Liquid-liquid extraction (LLE) of methylene blue (MB) from industrial wastewater using benzoic acid (extractant) in xylene has been studied at 27 degrees C. The extraction of the dye increased with increasing extractant concentration. The extraction abilities have been studied on benzoic acid concentration in the range of 0.36-5.8x10(-2) M. The distribution ratio of the dye is reasonably high (D=49.5) even in the presence of inorganic salts. Irrespective of the concentration of dye, extraction under optimal conditions was 90-99% after 15 min of phase separation. The extracted dye in the organic phase can be back extracted into sulphuric acid solution. The resultant recovered organic phase can be reused in succeeding extraction of dye with the yield ranging from 99 to 87% after 15 times reused, depending on the concentration of the initial feed solution. Experimental parameters examined were benzoic acid concentration, effect of diluent, effect of pH, effect of initial dye concentration, effect of equilibration time, various stripping agents, aqueous to organic phase ratio in extraction, organic to aqueous phase ratio in stripping and reusability of solvent.
Artificial neural networks (ANNs) have been widely used to solve the problems because of their reliable, robust, and salient characteristics in capturing the nonlinear relationships between variables in complex systems. In this study, ANN was applied for modeling of Chemical Oxygen Demand (COD) and biodegradable organic matter (BOD) removal from palm oil mill secondary effluent (POMSE) by vetiver system. The independent variable, including POMSE concentration, vetiver slips density, and removal time, has been considered as input parameters to optimize the network, while the removal percentage of COD and BOD were selected as output. To determine the number of hidden layer nodes, the root mean squared error of testing set was minimized, and the topologies of the algorithms were compared by coefficient of determination and absolute average deviation. The comparison indicated that the quick propagation (QP) algorithm had minimum root mean squared error and absolute average deviation, and maximum coefficient of determination. The importance values of the variables was included vetiver slips density with 42.41%, time with 29.8%, and the POMSE concentration with 27.79%, which showed none of them, is negligible. Results show that the ANN has great potential ability in prediction of COD and BOD removal from POMSE with residual standard error (RSE) of less than 0.45%.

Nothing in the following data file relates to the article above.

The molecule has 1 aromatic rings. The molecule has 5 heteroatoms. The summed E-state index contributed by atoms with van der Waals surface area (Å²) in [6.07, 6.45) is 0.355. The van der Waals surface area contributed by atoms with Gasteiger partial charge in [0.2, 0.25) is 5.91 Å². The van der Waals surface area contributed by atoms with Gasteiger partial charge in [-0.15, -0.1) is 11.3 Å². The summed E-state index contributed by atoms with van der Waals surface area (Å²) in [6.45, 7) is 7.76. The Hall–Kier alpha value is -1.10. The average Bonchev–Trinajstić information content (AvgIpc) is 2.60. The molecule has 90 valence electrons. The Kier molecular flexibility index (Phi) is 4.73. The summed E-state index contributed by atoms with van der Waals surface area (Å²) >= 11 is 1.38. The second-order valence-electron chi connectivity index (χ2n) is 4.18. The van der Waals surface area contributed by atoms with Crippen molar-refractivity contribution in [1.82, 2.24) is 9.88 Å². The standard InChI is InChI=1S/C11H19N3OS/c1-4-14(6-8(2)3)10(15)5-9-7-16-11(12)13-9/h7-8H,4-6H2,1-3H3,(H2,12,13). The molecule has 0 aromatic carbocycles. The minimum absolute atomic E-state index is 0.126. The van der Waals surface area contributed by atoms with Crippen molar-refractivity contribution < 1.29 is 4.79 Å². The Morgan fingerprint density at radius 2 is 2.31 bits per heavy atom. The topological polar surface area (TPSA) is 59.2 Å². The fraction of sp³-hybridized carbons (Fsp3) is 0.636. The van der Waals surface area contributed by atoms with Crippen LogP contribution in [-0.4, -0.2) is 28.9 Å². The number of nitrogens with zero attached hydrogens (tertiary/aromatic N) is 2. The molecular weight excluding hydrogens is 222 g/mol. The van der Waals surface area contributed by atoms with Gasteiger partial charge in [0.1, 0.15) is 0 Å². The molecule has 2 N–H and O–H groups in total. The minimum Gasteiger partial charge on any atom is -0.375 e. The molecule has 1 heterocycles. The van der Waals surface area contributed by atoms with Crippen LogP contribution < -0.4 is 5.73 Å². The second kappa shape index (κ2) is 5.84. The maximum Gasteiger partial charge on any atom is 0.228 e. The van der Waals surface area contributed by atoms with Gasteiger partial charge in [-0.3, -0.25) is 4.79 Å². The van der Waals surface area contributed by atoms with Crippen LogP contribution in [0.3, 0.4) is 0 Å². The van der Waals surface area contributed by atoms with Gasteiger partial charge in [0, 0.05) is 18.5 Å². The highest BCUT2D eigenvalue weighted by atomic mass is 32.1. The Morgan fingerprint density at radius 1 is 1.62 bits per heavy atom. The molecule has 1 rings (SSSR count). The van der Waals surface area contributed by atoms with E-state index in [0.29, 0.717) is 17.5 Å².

The effect of temperature on the efficiency of organics and nutrients removal during the cultivation of aerobic granular sludge (AGS) in biological treatment of synthetic wastewater was studied. With this aim, three 3 L sequencing batch reactors (SBRs) with influent loading rate of 1.6 COD g (L d)(-1) were operated at different high temperatures (30, 40 and 50 °C) for simultaneous COD, phosphate and ammonia removal at a complete cycle time of 3 h. The systems were successfully started up and progressed to steady state at different cultivation periods. The statistical comparison of COD, phosphate and ammonia for effluent from the three SBRs revealed that there was a significant difference between groups of all the working temperatures of the bioreactors. The AGS cultivated at different high temperatures also positively correlated with the accumulation of elements including carbon, oxygen, phosphorus, silicon, iron, aluminium, calcium and magnesium that played important roles in the granulation process.
The main objective of this work was to determine the effectiveness of various biofouling reducers (BFRs) to operational condition in hybrid membrane bioreactor (MBR) of palm oil mill effluent (POME). A series of tests involving three bench scale (100 L) hybrid MBR were operated at sludge retention times (SRTs) of 30 days with biofouling reducer (BFR). Three different biofouling reducers (BFRs) were powdered actived carbon (PAC), zeolite (Ze), and Moringa oleifera (Mo) with doses of 4, 8 and 12 g L(-1) respectively were used. Short-term filtration trials and critical flux tests were conducted. Results showed that, all BFRs successfully removed soluble microbial products (SMP), for PAC, Ze, and Mo at 58%, 42%, and 48%, respectively. At their optimum dosages, PAC provided above 70% reductions and 85% in fouling rates during the short-term filtration and critical flux tests.
In this present study, adsorptive membranes for Cr(VI) ion removal were prepared by blending polyethersulfone (PES) with hydrous ferric oxide (HFO) nanoparticles (NPs). The effects of HFO NPs to PES weight ratio (0-1.5) on the physicochemical properties of the resultant HFO/PES adsorptive membranes were investigated with respect to the surface chemistry and roughness as well as structural morphologies using different analytical instruments. The adsorptive performance of the HFO NPs/PES membranes was studied via batch adsorption experiments under various conditions by varying solution pH, initial concentration of Cr(VI), and contact time. The results showed that the membrane made of HFO/PES at a weight ratio of 1.0 exhibited the highest adsorption capacity which is 13.5 mg/g. Isotherm and kinetic studies revealed that the mechanism is best fitted to the Langmuir model and pseudo-second-order model. For filtration of Cr(VI), the best promising membranes showed improved water flux (629.3 L/m2 h) with Cr(VI) ion removal of 75%. More importantly, the newly developed membrane maintained the Cr(VI) concentration below the maximum contamination level (MCL) for up to 9 h.